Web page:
With a mighty <firstname.lastname@example.org>,
email@example.com.NO-SPAM uttered these wise words...
> What would be the point of mentioning them? Lisp's reputation for
> inefficiency and immiscibility with other langauges would just scare
> away people who would otherwise be turned on to a good idea.
If myths about "efficiency" - or the lack of it - were could have this
effect, then VB would be dead. Actually, it's far from dead, even if a
few people might wish it were otherwise.
Note that I have no strong feelings for or against VB. It's just a
tool, and it appears to work well enough to please large numbers of
people. The "efficiency" issue only seems to matter to people who want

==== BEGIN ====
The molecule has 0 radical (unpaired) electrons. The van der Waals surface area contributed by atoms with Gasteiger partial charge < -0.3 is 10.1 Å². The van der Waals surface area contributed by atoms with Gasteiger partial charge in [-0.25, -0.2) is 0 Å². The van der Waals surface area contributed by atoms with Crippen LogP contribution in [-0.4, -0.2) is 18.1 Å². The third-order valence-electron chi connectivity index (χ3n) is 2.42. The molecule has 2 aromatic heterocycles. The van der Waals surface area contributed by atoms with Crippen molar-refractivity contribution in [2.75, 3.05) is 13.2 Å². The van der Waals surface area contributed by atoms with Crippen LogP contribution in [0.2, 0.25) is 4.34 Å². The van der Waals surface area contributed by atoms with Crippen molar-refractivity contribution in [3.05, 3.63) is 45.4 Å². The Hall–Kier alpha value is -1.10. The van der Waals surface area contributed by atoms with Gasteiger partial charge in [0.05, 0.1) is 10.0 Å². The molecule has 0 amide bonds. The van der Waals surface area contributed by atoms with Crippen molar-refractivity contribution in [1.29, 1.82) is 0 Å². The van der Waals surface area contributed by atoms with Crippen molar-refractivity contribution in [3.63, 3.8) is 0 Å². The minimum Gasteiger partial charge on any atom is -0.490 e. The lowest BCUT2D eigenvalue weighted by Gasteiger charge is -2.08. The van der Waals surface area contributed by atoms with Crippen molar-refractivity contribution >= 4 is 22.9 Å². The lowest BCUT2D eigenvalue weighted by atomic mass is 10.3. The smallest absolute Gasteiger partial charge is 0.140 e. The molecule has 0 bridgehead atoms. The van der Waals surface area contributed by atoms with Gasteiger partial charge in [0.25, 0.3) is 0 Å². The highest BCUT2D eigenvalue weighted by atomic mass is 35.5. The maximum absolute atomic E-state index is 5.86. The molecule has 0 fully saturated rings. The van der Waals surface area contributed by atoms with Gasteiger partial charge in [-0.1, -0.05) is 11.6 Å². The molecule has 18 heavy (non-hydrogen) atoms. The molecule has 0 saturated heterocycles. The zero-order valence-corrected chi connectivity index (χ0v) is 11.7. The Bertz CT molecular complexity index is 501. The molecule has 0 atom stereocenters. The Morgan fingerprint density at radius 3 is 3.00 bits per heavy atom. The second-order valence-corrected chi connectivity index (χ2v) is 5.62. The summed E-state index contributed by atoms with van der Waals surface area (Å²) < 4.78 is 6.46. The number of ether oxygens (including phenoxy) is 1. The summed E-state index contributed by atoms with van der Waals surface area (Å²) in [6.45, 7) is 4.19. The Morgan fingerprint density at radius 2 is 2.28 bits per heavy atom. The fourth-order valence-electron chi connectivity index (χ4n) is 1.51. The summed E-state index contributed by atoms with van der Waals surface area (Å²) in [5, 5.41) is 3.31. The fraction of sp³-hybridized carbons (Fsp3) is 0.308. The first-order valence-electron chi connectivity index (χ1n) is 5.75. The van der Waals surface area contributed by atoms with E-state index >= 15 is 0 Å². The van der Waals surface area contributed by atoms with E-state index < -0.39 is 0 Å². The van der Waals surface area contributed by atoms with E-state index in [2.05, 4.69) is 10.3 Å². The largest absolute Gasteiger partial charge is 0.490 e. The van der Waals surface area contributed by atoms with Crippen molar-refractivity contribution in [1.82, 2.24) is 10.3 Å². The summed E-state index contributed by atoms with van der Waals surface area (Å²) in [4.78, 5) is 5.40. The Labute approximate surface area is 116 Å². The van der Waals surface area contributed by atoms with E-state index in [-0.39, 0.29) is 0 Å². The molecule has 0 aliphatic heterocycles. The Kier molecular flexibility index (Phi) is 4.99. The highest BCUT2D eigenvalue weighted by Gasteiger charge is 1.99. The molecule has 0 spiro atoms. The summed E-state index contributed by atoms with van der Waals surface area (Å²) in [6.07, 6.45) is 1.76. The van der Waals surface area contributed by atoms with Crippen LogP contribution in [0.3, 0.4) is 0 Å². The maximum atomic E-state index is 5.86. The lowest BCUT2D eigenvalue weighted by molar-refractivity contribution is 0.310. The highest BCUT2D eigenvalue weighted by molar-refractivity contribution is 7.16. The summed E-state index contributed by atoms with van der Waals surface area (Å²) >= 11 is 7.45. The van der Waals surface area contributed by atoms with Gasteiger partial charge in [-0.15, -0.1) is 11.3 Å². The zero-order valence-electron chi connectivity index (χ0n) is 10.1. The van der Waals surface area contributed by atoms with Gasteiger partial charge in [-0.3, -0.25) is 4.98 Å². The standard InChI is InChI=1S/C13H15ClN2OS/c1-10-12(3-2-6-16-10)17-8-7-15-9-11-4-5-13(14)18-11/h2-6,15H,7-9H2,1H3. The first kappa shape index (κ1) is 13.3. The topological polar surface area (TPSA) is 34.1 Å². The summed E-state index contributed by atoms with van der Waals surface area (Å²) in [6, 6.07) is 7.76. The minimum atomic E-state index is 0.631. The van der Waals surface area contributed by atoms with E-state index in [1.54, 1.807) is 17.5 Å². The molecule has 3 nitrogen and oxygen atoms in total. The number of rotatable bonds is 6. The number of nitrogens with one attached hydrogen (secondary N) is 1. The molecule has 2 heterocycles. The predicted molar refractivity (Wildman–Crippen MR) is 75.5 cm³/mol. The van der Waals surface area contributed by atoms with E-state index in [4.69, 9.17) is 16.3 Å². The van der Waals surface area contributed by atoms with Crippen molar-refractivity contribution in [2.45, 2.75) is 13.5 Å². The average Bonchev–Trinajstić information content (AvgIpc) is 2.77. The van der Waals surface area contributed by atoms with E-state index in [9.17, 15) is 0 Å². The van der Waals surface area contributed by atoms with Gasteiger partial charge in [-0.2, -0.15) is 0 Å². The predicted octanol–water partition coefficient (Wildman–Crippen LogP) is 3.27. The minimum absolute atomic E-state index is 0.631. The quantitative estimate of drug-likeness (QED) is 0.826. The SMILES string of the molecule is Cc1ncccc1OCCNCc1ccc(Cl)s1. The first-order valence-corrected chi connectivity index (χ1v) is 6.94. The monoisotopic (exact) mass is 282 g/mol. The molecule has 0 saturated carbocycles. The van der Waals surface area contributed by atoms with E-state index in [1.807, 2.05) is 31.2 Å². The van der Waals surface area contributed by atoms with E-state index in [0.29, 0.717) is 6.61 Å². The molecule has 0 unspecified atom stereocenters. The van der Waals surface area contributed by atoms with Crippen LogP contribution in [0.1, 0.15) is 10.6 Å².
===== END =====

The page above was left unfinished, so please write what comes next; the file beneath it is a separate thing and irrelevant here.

to tell you that something "can't be used for X", where X is some app
domain that either doesn't necessarily depend on any great quality of
efficiency, or is so specialised that few people will care.
The same is true for Lisp, and at least a dozen other languages. There
are even people who'll tell you how unsuitable C++ is for certain
tasks. As Bill House said, go figure.
My attitude is simple: use whatever works for you. The details should
be the business of only you, and whoever pays for your time. Ideally,
even they should take no interest in what you use, but this isn't the
case for all of us. This is what I mean by "whatever works for you".
<URL:http://www.wildcard.demon.co.uk/> You can never browse enough
Martin Rodgers | Programmer and Information Broker | London, UK
Please remove the "nospam" if you want to email me.